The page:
Aurora continued; "You let go of your gun, which shows that you possess at least a small spark of Reason. That is quite interesting given your otherwise psychotic belief structure. Of course, if you are going to ever go free, you are going to have to use your mind to overthrow much more of your programming. None of my friends think you can do it. But I find your attempts fascinating."
Hamilton was struck by a sinking feeling. "Aurora, just what is my status here? Aren’t I a prisoner of war? And won’t I be released when hostilities end?"
Aurora laughed. "Now look who’s having delusions of grandeur. Prisoner of war, indeed. Hamilton, you are so silly."
"But if I’m not a prisoner of war, why is the Minervan government keeping me?"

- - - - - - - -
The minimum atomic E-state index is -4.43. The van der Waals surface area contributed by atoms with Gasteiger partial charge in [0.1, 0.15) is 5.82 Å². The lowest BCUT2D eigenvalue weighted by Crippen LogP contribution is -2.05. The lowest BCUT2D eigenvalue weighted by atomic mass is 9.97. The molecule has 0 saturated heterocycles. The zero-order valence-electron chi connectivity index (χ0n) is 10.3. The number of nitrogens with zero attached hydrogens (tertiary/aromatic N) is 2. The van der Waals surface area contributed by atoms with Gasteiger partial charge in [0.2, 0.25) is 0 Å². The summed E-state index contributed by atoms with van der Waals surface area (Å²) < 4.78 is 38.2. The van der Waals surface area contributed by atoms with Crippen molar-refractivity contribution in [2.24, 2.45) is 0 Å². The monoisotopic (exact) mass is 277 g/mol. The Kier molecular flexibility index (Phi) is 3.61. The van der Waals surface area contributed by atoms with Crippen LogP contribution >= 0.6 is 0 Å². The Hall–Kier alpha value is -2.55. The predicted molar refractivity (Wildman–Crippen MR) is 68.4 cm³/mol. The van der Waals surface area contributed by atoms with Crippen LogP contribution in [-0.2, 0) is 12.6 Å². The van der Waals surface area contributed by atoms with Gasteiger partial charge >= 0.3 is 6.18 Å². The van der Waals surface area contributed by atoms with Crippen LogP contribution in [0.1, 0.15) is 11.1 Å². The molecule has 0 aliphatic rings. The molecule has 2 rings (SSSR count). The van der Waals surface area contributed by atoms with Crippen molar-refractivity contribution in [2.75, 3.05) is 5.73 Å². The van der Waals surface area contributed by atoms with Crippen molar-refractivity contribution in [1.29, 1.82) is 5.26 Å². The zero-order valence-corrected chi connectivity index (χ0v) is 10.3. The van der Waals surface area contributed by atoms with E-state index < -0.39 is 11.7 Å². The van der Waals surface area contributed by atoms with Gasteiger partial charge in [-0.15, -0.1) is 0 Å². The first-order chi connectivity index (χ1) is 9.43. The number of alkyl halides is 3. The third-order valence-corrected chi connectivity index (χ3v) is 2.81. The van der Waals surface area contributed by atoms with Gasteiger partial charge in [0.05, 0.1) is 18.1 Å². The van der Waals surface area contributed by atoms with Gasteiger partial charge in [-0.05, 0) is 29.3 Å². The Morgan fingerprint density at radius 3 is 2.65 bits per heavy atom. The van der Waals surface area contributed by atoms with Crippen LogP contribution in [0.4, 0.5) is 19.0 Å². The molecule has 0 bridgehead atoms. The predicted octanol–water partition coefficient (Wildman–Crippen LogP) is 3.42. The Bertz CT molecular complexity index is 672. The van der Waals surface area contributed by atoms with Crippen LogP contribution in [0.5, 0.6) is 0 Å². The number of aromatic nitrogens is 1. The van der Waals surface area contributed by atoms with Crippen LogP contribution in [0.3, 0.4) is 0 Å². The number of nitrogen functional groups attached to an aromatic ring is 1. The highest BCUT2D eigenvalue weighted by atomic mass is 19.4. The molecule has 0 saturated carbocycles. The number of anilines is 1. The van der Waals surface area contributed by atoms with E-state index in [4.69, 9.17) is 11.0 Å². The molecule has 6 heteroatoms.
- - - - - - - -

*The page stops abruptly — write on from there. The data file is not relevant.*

"The Minervan High Council has no interest in you."
"Then who is holding me?"
"I am, of course. I collected you, so naturally I own you."
Hamilton was astonished. Aurora went on; "And you’re certainly not a ‘Prisoner of War.’ That’s the most preposterous thing I ever heard. You’re a…"
"I’m a what?"
Aurora closed her eyes and put out her hand, waving it over his forehead, as if she was searching his mind for the right term. Evidently she did, for after a moment she opened her eyes and looked at Hamilton with an amused smile.
"You’re a lab specimen."
Observing the crushed look on Hamilton’s face, Aurora said; "Now don’t pout. You’re being treated well, aren’t you?"
Hamilton said nothing, but gave the 4th-class priestess a sulky look.
Aurora nodded. "I’ll take that as a yes. And you can take pride in the fact that you are contributing to the advance of Minervan science. You know, I was just told this morning by a representative of the Lower Council, that as a result of my studies of your outer mind programming, I will be promoted to Priestess 3rd class at the next full Moon."